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Platinum Sponsor Christie Displaying Latest in Projection Mapping Technology at SIGGRAPH
Posted on Tuesday, August 4, 2015

SIGGRAPH/LOS ANGELES – (August 4, 2015) – Christie®, the leader in visual and audio technologies, is proud to once again be a Platinum-level sponsor at the 42nd International Conference and Exhibition on Computer Graphics and Interactive Techniques (SIGGRAPH) taking place August 9-13 at the Los Angeles Convention Center. Christie is participating in an Emerging Technologies demonstration displaying its latest digital “sandbox.” Attendees will also see Christie projection technology in action across the conference, including lighting up BARTKRESA Design’sShogyo Muyo 360-degree projection mapping installation.

Projection mapping in 30 seconds or less

Attendees to SIGGRAPH 2015 will see the latest in projection mapping technology from Christie in an Emerging Technology demonstration displaying its latest digital “sandbox,” taking place in South Hall G. Using auto-calibration, Christie is taking a process that was once complicated to execute and time consuming to calibrate and scaled it down to less than 30 seconds. Attendees will see a 3D printed apartment building projection-mapped in real-time, a process for which Christie claimed two patents on June 2, 2015.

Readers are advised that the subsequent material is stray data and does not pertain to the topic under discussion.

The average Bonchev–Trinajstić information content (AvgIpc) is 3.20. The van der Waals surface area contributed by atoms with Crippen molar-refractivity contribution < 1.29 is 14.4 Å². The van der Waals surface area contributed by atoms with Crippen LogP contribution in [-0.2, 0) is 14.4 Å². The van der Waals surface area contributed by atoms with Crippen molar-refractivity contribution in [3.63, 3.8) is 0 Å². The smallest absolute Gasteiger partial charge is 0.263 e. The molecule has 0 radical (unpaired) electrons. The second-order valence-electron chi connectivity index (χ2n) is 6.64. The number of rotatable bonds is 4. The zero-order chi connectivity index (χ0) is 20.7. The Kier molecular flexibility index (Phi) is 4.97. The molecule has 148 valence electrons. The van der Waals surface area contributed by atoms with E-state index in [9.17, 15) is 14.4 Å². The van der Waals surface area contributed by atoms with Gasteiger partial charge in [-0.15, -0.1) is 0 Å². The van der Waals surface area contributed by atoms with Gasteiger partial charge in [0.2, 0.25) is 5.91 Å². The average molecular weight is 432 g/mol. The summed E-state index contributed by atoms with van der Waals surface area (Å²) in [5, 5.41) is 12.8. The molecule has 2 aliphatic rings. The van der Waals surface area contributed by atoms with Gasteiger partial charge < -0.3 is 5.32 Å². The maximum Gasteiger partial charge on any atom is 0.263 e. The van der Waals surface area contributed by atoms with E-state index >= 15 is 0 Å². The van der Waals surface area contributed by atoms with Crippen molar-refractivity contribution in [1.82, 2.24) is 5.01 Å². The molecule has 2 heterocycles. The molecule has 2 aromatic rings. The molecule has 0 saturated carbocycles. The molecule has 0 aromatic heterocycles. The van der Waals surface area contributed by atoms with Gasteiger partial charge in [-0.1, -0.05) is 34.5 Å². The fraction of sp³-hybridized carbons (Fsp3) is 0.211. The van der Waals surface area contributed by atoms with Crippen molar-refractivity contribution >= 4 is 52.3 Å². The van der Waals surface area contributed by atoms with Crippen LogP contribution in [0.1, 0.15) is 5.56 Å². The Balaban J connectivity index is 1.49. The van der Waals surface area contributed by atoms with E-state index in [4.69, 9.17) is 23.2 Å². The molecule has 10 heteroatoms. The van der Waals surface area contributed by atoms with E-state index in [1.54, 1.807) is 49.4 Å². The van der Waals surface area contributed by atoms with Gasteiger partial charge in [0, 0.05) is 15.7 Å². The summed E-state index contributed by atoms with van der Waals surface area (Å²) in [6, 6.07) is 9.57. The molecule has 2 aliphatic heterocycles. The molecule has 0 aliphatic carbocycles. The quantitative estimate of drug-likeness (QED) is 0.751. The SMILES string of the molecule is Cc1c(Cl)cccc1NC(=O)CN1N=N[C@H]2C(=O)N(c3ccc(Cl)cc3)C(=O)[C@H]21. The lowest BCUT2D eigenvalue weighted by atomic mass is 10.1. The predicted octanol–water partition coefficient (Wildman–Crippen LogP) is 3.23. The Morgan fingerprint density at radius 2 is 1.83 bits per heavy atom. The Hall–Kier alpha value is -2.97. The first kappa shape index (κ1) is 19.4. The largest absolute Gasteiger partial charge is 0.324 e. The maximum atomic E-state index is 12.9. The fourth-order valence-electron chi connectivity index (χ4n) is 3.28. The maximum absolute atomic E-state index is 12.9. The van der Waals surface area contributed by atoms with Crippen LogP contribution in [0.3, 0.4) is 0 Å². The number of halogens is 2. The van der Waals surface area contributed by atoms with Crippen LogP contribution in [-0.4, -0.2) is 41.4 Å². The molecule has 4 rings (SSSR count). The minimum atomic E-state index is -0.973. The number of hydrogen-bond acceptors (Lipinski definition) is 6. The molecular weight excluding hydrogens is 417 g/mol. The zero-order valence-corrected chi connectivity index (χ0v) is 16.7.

The patents are the collaborative work of several Christie team members including John Vieth in the Advanced Technology team, Roy C. Anthony on Christie’s Research and Innovation team and former Chief Technology Officer, Paul Salvini. Christie patented a dynamic, mapping-calibration process that uses cameras, projectors and 3D geometry to augment any real object's surface with imagery defined by a virtual model.

The first patent claims the invention of using cameras to “see” what is in front of the projector, sending that information to a computer, which then uses that information to determine in 3D what is being projected on. The process then identifies the objects in the scene, looks up the virtual imagery corresponding to those objects, adjusts the image to be projected accordingly and sends that adjusted image to the projector for display. When the process repeats at a sufficiently high rate, and with minimal latency, the viewer will recognize the imagery as attached to the object even if the object is in motion. Only the frame rate capability of the projector limits how quickly the image can be adjusted and projected.

The second patent claims a specific application of the general invention. The application covers scenarios where the parameters of the projected image would alter themselves in response to variations in the scene the camera sees.

“Your imagination is the only limitation with Christie technology, and our projection mapping demonstration proves that our technology allows users to put pixels anywhere,” says Roy C. Anthony, senior product manager at Christie and production sessions program chair at SIGGRAPH 2015.

Christie projection technology across SIGGRAPH

Christie is proud to once again be working with BARTKRESA Design to present Shogyo Mujo, a 3D projection-mapped skull created in collaboration with artist Josh Harker and 

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